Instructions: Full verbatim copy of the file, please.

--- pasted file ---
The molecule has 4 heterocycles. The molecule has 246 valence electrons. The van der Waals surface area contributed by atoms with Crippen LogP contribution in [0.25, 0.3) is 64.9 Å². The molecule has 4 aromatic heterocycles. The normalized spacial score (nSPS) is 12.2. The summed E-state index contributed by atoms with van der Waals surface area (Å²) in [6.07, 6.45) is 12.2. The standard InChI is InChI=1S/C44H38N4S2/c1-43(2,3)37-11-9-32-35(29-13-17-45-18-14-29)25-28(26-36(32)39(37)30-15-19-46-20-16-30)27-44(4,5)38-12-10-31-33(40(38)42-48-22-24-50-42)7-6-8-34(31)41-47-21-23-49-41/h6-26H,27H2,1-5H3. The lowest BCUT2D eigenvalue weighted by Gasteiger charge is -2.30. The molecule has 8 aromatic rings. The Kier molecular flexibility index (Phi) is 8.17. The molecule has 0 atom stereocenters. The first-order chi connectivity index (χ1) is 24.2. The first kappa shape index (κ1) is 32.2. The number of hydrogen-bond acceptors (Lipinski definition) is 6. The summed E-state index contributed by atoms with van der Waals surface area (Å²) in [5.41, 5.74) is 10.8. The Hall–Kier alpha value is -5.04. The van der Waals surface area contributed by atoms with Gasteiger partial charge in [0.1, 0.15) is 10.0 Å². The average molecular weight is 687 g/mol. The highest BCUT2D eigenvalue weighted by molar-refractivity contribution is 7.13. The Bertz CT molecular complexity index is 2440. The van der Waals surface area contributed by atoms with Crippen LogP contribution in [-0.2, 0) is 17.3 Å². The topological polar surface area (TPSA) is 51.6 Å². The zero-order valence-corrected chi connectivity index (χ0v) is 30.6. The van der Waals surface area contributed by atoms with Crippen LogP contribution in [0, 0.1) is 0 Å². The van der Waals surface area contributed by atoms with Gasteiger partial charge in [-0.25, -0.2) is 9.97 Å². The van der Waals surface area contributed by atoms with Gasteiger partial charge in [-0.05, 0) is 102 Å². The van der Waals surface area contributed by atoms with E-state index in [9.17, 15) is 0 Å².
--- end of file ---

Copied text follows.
The molecule has 4 heterocycles. The molecule has 246 valence electrons. The van der Waals surface area contributed by atoms with Crippen LogP contribution in [0.25, 0.3) is 64.9 Å². The molecule has 4 aromatic heterocycles. The normalized spacial score (nSPS) is 12.2. The summed E-state index contributed by atoms with van der Waals surface area (Å²) in [6.07, 6.45) is 12.2. The standard InChI is InChI=1S/C44H38N4S2/c1-43(2,3)37-11-9-32-35(29-13-17-45-18-14-29)25-28(26-36(32)39(37)30-15-19-46-20-16-30)27-44(4,5)38-12-10-31-33(40(38)42-48-22-24-50-42)7-6-8-34(31)41-47-21-23-49-41/h6-26H,27H2,1-5H3. The lowest BCUT2D eigenvalue weighted by Gasteiger charge is -2.30. The molecule has 8 aromatic rings. The Kier molecular flexibility index (Phi) is 8.17. The molecule has 0 atom stereocenters. The first-order chi connectivity index (χ1) is 24.2. The first kappa shape index (κ1) is 32.2. The number of hydrogen-bond acceptors (Lipinski definition) is 6. The summed E-state index contributed by atoms with van der Waals surface area (Å²) in [5.41, 5.74) is 10.8. The Hall–Kier alpha value is -5.04. The van der Waals surface area contributed by atoms with Gasteiger partial charge in [0.1, 0.15) is 10.0 Å². The average molecular weight is 687 g/mol. The highest BCUT2D eigenvalue weighted by molar-refractivity contribution is 7.13. The Bertz CT molecular complexity index is 2440. The van der Waals surface area contributed by atoms with Crippen LogP contribution in [-0.2, 0) is 17.3 Å². The topological polar surface area (TPSA) is 51.6 Å². The zero-order valence-corrected chi connectivity index (χ0v) is 30.6. The van der Waals surface area contributed by atoms with Crippen LogP contribution in [0, 0.1) is 0 Å². The van der Waals surface area contributed by atoms with Gasteiger partial charge in [-0.25, -0.2) is 9.97 Å². The van der Waals surface area contributed by atoms with Gasteiger partial charge in [-0.05, 0) is 102 Å². The van der Waals surface area contributed by atoms with E-state index in [9.17, 15) is 0 Å².